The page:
MUSIC Matters – Volume 24 – 3rd Quarter 2020





Dear MUSIC Member,

Education times continue to be difficult and ever changing. By now, many school districts have opened their doors to face-to-face instruction with masks, hand washing and social distancing – the words of the day. Many of us have offered families the option of virtual instruction, and others of us have our entire school district on virtual instruction due to COVID numbers and directions from local health departments. I think everyone is being successful in their own way and trying to reflect the needs and desires of their communities and parents. But it will really be great to get back to full face-to-face instruction for all of us. I hope those days are not too far off.

The MUSIC Board of Directors recently held their third meeting of the year on Sept. 3 at the Lodge of the Four Seasons. We heard good reports on the 2020 budget and, although property claims are up, they have been offset by reduced auto, liability and work comp claims caused by the closure of schools. At the next meeting, Oct. 8, we will get a further report on the budget and expectations for the 2021 budget. Final rates for 2021 will also be set at the Oct. 8 directors meeting and I am hopeful that we can continue to offer a discount on the rates based on the good report on this year’s budget.

Also at the Sept. 3 meeting, we heard a COVID-19 update. As part of this update it was pointed out that many insurance companies exclude virus claims from their liability coverage and probably many more will begin to make that change Jan. 1. MUSIC does not exclude COVID-19 from coverage and does not plan to exclude it next year. A member must follow all federal, state and local health department orders and requirements to qualify.

Finally, I would just remind the members that annual law workshops will be held this year as webinars on Oct. 5 and Oct. 15, beginning at 10 a.m. each day. The workshops will be provided by the Mickes O’Toole law firm and have always been very popular in the past.

I hope that whatever method of instruction your school district or community college is using, it is successful for you. I also hope that our annual membership meeting Jan. 28 – 29, 2021 will be able to be held face-to-face. This will be depending on a lot of factors between now and then, but if we are face-to-face, it means the COVID climate is looking better.

Best wishes to you all as we navigate this very difficult time in our history.




As you are all too well aware…COVID 19 has altered nearly everything we do. The rules of this game change daily and vary significantly from one region of the state to another. Hopefully, you are back in school and experiencing only minor challenges related to the virus. If you are experiencing high case numbers, please know that we are here to help, so please don’t hesitate to give us a call.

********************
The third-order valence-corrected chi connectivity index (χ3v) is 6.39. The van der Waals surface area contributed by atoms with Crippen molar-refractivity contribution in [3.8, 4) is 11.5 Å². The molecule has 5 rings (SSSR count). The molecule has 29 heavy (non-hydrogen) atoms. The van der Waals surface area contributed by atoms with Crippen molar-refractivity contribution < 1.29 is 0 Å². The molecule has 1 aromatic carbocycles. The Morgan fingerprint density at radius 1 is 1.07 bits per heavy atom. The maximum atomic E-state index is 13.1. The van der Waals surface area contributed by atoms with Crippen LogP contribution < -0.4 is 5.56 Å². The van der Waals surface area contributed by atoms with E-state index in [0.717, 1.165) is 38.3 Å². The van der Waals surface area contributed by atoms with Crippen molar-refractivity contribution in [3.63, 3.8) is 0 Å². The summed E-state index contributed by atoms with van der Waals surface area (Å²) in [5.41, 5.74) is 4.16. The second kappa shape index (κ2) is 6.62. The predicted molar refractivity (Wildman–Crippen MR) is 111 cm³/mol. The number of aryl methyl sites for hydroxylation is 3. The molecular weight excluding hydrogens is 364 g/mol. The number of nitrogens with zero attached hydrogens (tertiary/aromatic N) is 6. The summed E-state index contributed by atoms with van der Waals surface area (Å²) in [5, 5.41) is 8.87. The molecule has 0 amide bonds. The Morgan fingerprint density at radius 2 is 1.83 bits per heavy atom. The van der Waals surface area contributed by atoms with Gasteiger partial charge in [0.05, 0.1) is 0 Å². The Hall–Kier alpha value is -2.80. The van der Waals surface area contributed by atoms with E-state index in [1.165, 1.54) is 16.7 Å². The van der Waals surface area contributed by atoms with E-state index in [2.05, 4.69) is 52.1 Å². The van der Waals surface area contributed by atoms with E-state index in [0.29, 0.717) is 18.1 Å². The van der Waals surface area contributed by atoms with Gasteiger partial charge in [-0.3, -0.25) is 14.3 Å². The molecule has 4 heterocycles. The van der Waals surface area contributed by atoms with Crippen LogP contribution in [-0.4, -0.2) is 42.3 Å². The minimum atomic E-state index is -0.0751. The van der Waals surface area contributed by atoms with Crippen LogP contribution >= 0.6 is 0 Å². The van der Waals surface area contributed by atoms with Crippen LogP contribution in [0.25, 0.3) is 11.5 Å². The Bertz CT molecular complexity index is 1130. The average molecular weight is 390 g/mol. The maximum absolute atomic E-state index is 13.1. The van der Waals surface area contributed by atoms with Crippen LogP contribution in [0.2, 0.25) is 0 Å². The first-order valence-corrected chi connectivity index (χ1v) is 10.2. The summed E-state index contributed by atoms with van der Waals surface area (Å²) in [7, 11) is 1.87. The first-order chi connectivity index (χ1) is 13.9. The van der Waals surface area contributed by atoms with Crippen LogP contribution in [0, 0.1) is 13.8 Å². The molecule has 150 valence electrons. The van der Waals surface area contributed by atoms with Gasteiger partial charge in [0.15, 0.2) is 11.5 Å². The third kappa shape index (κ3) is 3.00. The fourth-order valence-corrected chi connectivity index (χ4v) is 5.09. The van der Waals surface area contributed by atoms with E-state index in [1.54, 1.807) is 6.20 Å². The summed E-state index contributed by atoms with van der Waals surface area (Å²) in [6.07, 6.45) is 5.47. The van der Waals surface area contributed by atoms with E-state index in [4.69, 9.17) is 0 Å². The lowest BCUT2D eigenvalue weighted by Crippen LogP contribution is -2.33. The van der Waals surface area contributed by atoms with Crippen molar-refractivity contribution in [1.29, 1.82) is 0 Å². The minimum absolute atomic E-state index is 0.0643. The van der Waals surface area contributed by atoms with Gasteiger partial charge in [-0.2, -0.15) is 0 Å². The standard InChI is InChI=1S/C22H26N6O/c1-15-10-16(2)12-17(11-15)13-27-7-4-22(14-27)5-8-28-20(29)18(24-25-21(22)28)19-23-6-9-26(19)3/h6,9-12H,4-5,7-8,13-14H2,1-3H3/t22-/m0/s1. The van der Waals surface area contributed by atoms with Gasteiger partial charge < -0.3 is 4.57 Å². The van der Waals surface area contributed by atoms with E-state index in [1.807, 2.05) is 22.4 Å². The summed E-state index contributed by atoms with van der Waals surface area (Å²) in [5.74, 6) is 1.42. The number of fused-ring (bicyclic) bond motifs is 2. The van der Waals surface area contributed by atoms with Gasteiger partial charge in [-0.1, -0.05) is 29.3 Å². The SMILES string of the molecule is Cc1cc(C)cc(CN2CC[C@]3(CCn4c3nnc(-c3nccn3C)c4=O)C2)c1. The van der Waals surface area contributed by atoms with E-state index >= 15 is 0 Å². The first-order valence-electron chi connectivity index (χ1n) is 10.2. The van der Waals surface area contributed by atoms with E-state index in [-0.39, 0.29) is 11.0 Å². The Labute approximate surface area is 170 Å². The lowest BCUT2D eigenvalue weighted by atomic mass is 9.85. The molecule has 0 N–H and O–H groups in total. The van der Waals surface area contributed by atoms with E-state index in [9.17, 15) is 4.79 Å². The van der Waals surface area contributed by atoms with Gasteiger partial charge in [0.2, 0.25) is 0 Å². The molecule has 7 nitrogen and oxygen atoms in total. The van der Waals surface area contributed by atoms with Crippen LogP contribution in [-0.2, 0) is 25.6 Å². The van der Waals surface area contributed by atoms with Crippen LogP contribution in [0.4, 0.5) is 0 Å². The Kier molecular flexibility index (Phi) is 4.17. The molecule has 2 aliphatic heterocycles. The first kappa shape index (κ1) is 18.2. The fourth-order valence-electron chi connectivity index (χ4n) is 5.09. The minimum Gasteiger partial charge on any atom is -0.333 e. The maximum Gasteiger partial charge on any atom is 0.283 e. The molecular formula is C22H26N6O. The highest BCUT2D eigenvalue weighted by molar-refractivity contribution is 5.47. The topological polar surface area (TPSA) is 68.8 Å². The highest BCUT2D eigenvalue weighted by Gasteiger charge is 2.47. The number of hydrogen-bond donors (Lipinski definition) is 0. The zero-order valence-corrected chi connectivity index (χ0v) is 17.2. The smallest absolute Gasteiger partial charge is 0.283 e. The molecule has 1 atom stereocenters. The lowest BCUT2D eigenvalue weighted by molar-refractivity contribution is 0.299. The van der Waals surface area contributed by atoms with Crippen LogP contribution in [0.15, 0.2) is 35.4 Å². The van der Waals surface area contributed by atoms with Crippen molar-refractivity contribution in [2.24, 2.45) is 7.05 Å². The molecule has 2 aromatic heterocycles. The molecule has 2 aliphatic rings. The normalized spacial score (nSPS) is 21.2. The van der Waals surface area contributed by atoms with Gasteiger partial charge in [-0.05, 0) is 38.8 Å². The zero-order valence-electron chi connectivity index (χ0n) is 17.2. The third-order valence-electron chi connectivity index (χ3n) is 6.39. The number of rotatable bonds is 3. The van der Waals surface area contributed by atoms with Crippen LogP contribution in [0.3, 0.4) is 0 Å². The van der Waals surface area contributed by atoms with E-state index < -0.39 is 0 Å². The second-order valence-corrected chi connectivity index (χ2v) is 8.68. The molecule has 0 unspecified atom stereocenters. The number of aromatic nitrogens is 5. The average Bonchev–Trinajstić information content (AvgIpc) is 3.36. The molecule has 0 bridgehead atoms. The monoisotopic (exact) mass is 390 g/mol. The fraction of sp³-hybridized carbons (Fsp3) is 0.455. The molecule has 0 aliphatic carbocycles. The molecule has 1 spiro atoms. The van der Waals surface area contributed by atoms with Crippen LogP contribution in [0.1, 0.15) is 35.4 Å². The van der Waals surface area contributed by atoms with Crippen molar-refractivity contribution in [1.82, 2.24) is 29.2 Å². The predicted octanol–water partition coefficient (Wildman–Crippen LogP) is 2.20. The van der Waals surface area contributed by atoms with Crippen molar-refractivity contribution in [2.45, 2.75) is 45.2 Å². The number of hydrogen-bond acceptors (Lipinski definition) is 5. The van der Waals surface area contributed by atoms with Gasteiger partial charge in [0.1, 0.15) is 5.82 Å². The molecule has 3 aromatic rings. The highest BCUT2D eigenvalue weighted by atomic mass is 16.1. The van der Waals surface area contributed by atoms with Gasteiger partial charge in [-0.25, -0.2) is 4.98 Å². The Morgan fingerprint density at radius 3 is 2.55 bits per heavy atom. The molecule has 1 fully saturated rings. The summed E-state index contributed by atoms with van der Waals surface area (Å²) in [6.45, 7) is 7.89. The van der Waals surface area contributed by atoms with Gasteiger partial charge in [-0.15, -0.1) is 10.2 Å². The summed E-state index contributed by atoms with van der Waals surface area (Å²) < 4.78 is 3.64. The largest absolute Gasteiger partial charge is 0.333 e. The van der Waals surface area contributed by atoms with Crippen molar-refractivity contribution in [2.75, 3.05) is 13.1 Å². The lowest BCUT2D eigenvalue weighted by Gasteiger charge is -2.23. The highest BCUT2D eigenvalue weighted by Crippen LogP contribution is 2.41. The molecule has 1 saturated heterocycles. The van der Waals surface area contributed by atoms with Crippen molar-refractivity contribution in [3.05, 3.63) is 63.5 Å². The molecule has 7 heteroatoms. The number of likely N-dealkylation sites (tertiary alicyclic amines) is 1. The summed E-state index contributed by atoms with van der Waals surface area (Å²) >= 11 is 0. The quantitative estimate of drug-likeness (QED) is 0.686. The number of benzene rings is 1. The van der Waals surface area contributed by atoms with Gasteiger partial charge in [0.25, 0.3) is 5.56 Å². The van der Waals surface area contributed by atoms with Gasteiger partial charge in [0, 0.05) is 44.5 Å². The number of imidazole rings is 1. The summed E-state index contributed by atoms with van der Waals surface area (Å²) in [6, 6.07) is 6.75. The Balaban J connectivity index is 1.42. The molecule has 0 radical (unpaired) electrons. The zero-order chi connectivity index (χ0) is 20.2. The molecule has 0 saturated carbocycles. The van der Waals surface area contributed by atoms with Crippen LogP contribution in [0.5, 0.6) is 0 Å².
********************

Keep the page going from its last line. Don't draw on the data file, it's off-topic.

As Dr. DuBray mentioned in his message, the MUSIC Board held its 3rd Quarter meeting on September 3rd. At that meeting, the MUSIC staff informed the Board that property claims are well above projections. Fortunately, auto, liability and workers’ compensation claims are down offsetting the negative property variance. We continue to be cautiously optimistic that revenues will exceed expenditures for 2020.

The current property reinsurance market is challenging and we are expecting a 15%-20% increase in the premiums that MUSIC pays for excess coverage for 2021. Although we don’t like to see rising excess rates, this is also the environment where MUSIC provides its greatest value to our members. Organizations purchasing insurance through the commercial markets will likely see significant increases in property premiums for 2021 and we expect our rates to members to remain relatively flat. The Board of Directors will be setting the 2021 assessment rates at the 4th quarter meeting scheduled for October 8, 2020. They are also expected to approve a membership credit similar to the current 8% credit.

The 2021 renewal questionnaires (RQs) were due today, September 18th, however if you were not able to complete them, please do your best to complete them within the next week. Be sure you reviewed the Statement of Values under Data Collection to ensure that they reflect current building use and replacement cost. Please also note that we do not mail out invoices. We will send out an eblast when the invoices are posted to the document libraries in early November.